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• • • Being a journal by artist and designer John Coulthart, cataloguing interests, obsessions and passing enthusiasms.


 

Index, fist or manicule?

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Third revised specimen book and price list of printing material (1887), Palmer & Rey, San Francisco.

Browsing through old type foundry catalogues recently reminded me of a question posed by Callum James a few years ago over at Front Free Endpaper, namely: what is the official description of those pointing hands favoured by pre-20th century typesetters? Writer Mark Valentine in a follow-up post mentions a term invented by William H Sherman—”manicules”—since Sherman also believed that the pointing hands were nameless. That’s not quite the case, however, as these pages show, with two descriptors being used: “indexes” and “fists”. Just to confuse matters both terms are used on different pages of the same catalogue which implies that the names may have been a convenience term to avoid having to repeatedly discuss “those pointing hand things” with customers. “Manicule” seems a better choice since “index” already has a standard meaning in printing, while “fist” doesn’t suit at all.

These catalogues contain many pages of similar type decorations and embellishments. All can be downloaded at the Internet Archive, just follow the links.

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Third revised specimen book and price list of printing material (1887), Palmer & Rey, San Francisco.

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Catalogue and book of specimens of type faces and printing material and machinery (1895), Cleveland Type Foundry.

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Copper alloy type book (1901), Pettingill & Co., Boston.

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Copper alloy type book (1901), Pettingill & Co., Boston.

Update: Thanks to Alan in the comments for pointing the way (so to speak) to William Sherman’s Toward a History of the Manicule.

Update 2: See this manicule Flickr group for many contemporary examples.

Previously on { feuilleton }
Victorian typography

 


 

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11 comments or trackbacks

  1. #1 posted by Gabriel Mc Cann

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  2. #2 posted by John

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    Swiped from Michelangelo by the looks of things. I wouldn’t be surprised if Terry Gilliam had used some of the print ones but I can’t think of an example, er…offhand.

  3. #3 posted by Gabriel Mc Cann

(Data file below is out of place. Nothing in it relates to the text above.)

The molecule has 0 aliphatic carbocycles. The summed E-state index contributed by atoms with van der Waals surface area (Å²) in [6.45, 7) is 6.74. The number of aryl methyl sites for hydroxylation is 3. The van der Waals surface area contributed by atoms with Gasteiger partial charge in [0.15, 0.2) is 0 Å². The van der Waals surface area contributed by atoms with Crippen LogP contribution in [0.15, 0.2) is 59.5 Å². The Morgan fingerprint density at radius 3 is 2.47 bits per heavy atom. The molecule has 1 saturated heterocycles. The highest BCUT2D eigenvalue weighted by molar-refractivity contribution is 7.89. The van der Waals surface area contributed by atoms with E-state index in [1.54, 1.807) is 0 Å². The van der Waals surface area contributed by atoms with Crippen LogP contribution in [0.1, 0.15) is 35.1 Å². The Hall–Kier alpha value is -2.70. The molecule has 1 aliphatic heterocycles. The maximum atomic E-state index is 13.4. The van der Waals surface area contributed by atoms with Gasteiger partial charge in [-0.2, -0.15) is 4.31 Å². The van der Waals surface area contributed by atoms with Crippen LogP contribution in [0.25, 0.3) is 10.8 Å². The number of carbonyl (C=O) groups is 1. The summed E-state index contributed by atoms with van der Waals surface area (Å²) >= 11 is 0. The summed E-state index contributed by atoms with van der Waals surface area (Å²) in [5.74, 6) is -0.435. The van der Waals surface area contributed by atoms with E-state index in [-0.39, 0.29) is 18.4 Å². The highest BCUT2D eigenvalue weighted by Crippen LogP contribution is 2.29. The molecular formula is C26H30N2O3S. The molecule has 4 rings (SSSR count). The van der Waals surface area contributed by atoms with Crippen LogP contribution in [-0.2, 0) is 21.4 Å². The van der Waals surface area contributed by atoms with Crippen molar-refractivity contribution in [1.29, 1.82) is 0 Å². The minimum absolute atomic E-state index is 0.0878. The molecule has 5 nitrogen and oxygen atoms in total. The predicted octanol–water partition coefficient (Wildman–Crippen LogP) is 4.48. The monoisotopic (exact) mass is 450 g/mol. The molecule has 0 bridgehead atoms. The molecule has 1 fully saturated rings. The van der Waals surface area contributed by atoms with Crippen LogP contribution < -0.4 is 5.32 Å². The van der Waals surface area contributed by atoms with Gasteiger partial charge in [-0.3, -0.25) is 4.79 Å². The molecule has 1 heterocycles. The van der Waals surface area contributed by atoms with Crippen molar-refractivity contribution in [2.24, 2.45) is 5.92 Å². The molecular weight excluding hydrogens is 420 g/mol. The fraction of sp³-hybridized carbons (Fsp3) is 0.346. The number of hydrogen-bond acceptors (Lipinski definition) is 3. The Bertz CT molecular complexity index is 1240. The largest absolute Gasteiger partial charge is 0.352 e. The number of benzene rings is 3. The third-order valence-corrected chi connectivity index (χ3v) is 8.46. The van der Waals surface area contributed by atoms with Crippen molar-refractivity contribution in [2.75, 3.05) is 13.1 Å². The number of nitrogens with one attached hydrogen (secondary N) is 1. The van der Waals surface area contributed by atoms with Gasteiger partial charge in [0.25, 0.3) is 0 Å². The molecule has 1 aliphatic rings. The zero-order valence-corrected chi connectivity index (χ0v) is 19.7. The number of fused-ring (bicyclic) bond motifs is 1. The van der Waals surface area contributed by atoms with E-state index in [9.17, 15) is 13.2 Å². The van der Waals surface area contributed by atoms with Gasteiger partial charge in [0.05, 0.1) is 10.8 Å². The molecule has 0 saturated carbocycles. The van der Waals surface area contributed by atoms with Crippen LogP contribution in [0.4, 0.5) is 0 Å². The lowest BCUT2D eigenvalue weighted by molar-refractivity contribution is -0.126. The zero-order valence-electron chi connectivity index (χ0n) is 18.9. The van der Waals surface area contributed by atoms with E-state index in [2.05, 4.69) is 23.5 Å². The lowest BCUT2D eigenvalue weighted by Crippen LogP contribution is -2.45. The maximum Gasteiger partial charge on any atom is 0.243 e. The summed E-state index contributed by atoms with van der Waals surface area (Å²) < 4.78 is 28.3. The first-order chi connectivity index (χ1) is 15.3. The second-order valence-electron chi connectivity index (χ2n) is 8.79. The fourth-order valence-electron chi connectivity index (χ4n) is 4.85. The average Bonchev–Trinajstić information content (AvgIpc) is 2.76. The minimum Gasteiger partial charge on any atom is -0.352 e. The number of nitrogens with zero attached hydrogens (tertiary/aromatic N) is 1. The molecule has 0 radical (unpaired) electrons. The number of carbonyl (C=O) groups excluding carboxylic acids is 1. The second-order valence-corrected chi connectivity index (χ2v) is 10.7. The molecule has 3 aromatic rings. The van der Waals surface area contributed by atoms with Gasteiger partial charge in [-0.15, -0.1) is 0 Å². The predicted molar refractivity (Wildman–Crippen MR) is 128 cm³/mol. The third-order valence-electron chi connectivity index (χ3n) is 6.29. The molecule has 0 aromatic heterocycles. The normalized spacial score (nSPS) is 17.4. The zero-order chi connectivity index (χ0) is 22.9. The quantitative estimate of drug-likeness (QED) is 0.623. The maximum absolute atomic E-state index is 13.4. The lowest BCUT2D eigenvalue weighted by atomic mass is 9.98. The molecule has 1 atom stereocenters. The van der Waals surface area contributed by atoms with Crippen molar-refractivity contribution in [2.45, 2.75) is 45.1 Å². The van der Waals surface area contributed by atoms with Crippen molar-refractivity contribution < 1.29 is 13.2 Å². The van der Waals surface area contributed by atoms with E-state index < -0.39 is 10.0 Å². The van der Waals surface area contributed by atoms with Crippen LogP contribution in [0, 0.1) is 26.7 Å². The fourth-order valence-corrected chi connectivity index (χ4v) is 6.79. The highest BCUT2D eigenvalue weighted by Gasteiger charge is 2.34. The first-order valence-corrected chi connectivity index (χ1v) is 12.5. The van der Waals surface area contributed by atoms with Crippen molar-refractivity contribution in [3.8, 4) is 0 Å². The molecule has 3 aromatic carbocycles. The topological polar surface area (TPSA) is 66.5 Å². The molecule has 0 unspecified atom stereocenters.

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    His most famous one is the foot from Bronzino’s painting http://en.wikipedia.org/wiki/Venus,_Cupid,_Folly_and_Time
    The one just above the dove
    http://facweb.cs.depaul.edu/sgrais/cutout_animation.htm
    :-)

  4. #5 posted by John

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    Yes, that’s my favourite painting of Bronzino’s, I’ve seen the original in the National Gallery.

    That’s a great cover. I’ve got the German book they’ve plundered some of those details from. Also funny given this post the way he’s pointing his fingers.

  5. #6 posted by Alan

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    Bill Sherman’s 2004 paper, ‘Toward a history of the manicule’, is worth a read: he discusses the alternative descriptors and explains why he settled on the term. It’s available at
    http://www.livesandletters.ac.uk/papers/FOR_2005_04_002.html
    or as a pdf, with added maniculae (26 pages, 224k)
    http://www.livesandletters.ac.uk/papers/FOR_2005_04_002.pdf

  6. #7 posted by John

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    Hi Alan, and thanks. Mark Valentine referred to a TLS piece but it’s better to go to the source. Interesting seeing that “fist” was a fairly common usage.

  7. #8 posted by Piotr

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    I love the fact that these “manicules” are even included in Unicode : http://en.wikipedia.org/wiki/Index_%28typography%29

    And thanks for posting the links to these catalogues !

  8. #9 posted by Nick Sherman

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    I founded a Flickr photo group dedicated to manicules which is approaching 1,400 entries at the moment. Thought you might be interested in checking it out:
    http://www.flickr.com/groups/manicule/

  9. #10 posted by John

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    Hi Nick. Thanks for the tip, that’s great. I’ve added a link to the post as well.

 




 

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